I remember two specific incidents at the FBI that illustrate the differences between agencies.

1. A FBI agent who was a Unit Chief, managed to lose a secure telephone that he had located in his residence. (later found buried in his closet)

2. I came into possession of something that was brought to my division by an FBI agent when he transferred from another division. Once I tried to get FBI headquarters to add that item of my inventory of CCI, I found out that the division he had came from had reported the item as destroyed to NSA, even though I had it in my hands. I was instructed to turn it in.

In both of those instances, nothing ever happened to the individuals involved, and life went on.

The main difference between the two examples is that if an employee of the DoD had lost an CCI that they had signed a hand receipt for, their clearance would have been immediately suspended until a security investigation was completed by the security officer.

Another big factor, and the most important factor of all, was the employees themselves. When I worked at DoD, during my 18 years, I never ever worked with another person who was not prior military. The military is extremely strict with security procedures and it becomes so ingrained into your psyche that it simply becomes second nature. At the FBI, a lot of people have no military background at all and just simply don’t understand all the fuss about following the correct security procedures.

I suspect that the same is obviously true of the State Department. The way they follow security procedures is way more lax than say, the Defense Intelligence Agency.

All of this has led to where we are today. A high ranking government official who has committed some very serious lapses in the handling of classified material, leaving everyone to second guess what happened.

The most important thing everyone overlooks is how and why this came to be in the first place. These lapses SHOULD have been caught long before they were, and most definitely should have been handled differently once they were originally discovered.

Basically you had the perfect storm, a government official who had little or no concern whatsoever for the proper handling of classified materials in charge of an agency that had a very lax security policy.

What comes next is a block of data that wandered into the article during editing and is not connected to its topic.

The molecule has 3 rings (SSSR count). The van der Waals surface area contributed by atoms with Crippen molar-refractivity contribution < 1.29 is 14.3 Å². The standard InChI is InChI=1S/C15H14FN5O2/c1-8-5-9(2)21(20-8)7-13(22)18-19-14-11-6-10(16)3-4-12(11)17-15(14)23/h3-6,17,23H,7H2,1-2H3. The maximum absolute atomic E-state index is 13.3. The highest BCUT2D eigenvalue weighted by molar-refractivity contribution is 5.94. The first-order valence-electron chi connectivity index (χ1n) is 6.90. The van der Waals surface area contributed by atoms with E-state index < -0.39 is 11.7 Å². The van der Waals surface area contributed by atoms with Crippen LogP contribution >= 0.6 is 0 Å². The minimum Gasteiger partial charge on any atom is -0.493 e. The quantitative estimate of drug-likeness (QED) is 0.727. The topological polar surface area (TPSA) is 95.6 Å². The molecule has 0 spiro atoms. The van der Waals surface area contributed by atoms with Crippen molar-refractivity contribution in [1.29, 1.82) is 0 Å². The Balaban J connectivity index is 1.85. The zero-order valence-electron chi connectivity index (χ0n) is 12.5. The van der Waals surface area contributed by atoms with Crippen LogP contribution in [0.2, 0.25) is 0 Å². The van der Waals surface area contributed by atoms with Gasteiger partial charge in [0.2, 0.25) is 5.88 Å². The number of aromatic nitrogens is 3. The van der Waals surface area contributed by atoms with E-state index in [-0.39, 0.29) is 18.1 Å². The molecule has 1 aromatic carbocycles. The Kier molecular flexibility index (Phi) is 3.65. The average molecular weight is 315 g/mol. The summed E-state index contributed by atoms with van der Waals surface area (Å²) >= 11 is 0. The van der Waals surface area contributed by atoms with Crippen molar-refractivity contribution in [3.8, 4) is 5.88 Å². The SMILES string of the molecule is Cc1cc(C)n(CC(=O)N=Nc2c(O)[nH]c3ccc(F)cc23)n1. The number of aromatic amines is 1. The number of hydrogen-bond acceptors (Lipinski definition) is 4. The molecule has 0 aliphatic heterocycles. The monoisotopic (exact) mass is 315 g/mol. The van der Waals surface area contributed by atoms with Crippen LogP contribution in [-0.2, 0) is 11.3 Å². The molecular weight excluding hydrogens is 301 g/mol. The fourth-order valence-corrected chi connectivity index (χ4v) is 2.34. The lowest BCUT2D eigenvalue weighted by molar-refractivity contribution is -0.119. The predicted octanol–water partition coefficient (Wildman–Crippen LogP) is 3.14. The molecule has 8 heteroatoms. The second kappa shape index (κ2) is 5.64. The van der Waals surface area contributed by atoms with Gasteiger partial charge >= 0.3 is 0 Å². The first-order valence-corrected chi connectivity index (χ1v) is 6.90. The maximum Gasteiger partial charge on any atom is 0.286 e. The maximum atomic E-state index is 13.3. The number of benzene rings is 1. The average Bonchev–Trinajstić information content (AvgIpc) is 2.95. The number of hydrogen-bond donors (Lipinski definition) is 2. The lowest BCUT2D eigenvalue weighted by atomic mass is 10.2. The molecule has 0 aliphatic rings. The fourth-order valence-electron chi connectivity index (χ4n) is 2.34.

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posted on Mar, 19 2016 @ 01:10 PM
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a reply to: RickinVa

If Hillary had been at DoD instead of the SD, most likely this would have never happened in the first place and definitely would have been handled differently once discovered. Her clearance would have been suspended or revoked immediately until the outcome was finalized.

Hillary still has a TS clearance and still has the same access’s she did prior. That is the one thing about all of this that just doesn’t make sense.



So the question still remains,,, why does Hillary still possess a clearance? That is a very good question.


Oh yeah… that little FBI probe into espionage? Turns out a disgruntled employee called and filed an official complaint into procedures and policies. I was the only person he named lol. The whole thing took like 3 days, they interviewed everyone at work, except me. I had caught wind of what was going on, but I knew it was completely bogus so I never really worried about it. The only time I was approached was after I had been cleared and the entire case was dismissed. The only question I was asked afterwards by the agents was…Why do you think this employee named you specifically in filing this report… the answer was easy… I was his supervisor, and we didn’t like each other. He constantly made life hard for me. So he made a call to the FBI to try and set me up. The only one who eventually got into trouble was him, for filing a false complaint. He came very very close to being charged with making false statements, but the matter was dropped and he changed jobs shortly afterwards.



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posted on Mar, 19 2016 @ 01:32 PM
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Well, we all know the US State Department is up to no good. Their activities round the world scream injustice, subversion, meddling in other nations internal affairs. They have to keep that stuff secret, its against international law.

Thats why Hillary used her private server instead of approved channels. As a (ahem) 'public servant', her activity while in office is supposed to be open to public scrutiny, just in case.

In a state of secrets though, run by career politicians who have learned how to cheat, we aren't going to actually get to see these records because they are carefully hidden, if they exist at all.

Nixon taught them all not to record their behind closed doors conversations, he convicted himself with the very apparatus he employed as protection. The tape recorder. So did Kennedy and Johnson employ them. Those days are long gone.



posted on Mar, 19 2016 @ 01:41 PM
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a reply to: RickinVa